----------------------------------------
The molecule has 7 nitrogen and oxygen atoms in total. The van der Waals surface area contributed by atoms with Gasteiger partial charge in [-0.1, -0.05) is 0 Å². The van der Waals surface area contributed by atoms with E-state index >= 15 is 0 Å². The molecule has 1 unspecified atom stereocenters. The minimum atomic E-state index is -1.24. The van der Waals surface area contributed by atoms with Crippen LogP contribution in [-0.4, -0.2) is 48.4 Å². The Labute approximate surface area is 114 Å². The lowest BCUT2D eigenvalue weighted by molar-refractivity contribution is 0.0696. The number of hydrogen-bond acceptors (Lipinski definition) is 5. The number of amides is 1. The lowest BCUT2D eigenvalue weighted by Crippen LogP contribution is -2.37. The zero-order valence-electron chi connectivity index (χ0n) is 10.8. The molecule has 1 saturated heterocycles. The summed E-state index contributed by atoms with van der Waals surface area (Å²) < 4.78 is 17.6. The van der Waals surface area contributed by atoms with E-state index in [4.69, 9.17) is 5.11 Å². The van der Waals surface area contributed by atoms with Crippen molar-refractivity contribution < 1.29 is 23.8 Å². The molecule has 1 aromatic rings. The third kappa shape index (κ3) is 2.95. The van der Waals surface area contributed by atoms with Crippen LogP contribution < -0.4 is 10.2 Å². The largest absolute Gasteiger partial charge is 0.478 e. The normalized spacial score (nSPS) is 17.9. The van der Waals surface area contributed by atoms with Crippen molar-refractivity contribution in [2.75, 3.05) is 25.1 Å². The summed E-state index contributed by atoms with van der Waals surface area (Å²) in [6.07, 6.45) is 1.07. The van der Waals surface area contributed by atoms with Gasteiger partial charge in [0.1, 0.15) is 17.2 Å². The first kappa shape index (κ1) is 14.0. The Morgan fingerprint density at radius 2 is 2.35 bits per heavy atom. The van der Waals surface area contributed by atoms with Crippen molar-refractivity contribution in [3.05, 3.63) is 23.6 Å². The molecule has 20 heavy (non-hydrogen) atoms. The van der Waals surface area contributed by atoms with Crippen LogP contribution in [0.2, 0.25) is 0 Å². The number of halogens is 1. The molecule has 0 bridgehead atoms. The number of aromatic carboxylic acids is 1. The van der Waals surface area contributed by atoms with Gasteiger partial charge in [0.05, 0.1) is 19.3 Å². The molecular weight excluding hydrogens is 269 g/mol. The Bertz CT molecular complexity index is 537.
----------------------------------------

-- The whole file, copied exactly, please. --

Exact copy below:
The molecule has 7 nitrogen and oxygen atoms in total. The van der Waals surface area contributed by atoms with Gasteiger partial charge in [-0.1, -0.05) is 0 Å². The van der Waals surface area contributed by atoms with E-state index >= 15 is 0 Å². The molecule has 1 unspecified atom stereocenters. The minimum atomic E-state index is -1.24. The van der Waals surface area contributed by atoms with Crippen LogP contribution in [-0.4, -0.2) is 48.4 Å². The Labute approximate surface area is 114 Å². The lowest BCUT2D eigenvalue weighted by molar-refractivity contribution is 0.0696. The number of hydrogen-bond acceptors (Lipinski definition) is 5. The number of amides is 1. The lowest BCUT2D eigenvalue weighted by Crippen LogP contribution is -2.37. The zero-order valence-electron chi connectivity index (χ0n) is 10.8. The molecule has 1 saturated heterocycles. The summed E-state index contributed by atoms with van der Waals surface area (Å²) < 4.78 is 17.6. The van der Waals surface area contributed by atoms with E-state index in [4.69, 9.17) is 5.11 Å². The van der Waals surface area contributed by atoms with Crippen molar-refractivity contribution < 1.29 is 23.8 Å². The molecule has 1 aromatic rings. The third kappa shape index (κ3) is 2.95. The van der Waals surface area contributed by atoms with Crippen LogP contribution < -0.4 is 10.2 Å². The largest absolute Gasteiger partial charge is 0.478 e. The normalized spacial score (nSPS) is 17.9. The van der Waals surface area contributed by atoms with Crippen molar-refractivity contribution in [2.75, 3.05) is 25.1 Å². The summed E-state index contributed by atoms with van der Waals surface area (Å²) in [6.07, 6.45) is 1.07. The van der Waals surface area contributed by atoms with Gasteiger partial charge in [0.1, 0.15) is 17.2 Å². The first kappa shape index (κ1) is 14.0. The Morgan fingerprint density at radius 2 is 2.35 bits per heavy atom. The van der Waals surface area contributed by atoms with Crippen molar-refractivity contribution in [3.05, 3.63) is 23.6 Å². The molecule has 20 heavy (non-hydrogen) atoms. The van der Waals surface area contributed by atoms with Crippen LogP contribution in [0.2, 0.25) is 0 Å². The number of halogens is 1. The molecule has 0 bridgehead atoms. The number of aromatic carboxylic acids is 1. The van der Waals surface area contributed by atoms with Gasteiger partial charge in [0.05, 0.1) is 19.3 Å². The molecular weight excluding hydrogens is 269 g/mol. The Bertz CT molecular complexity index is 537.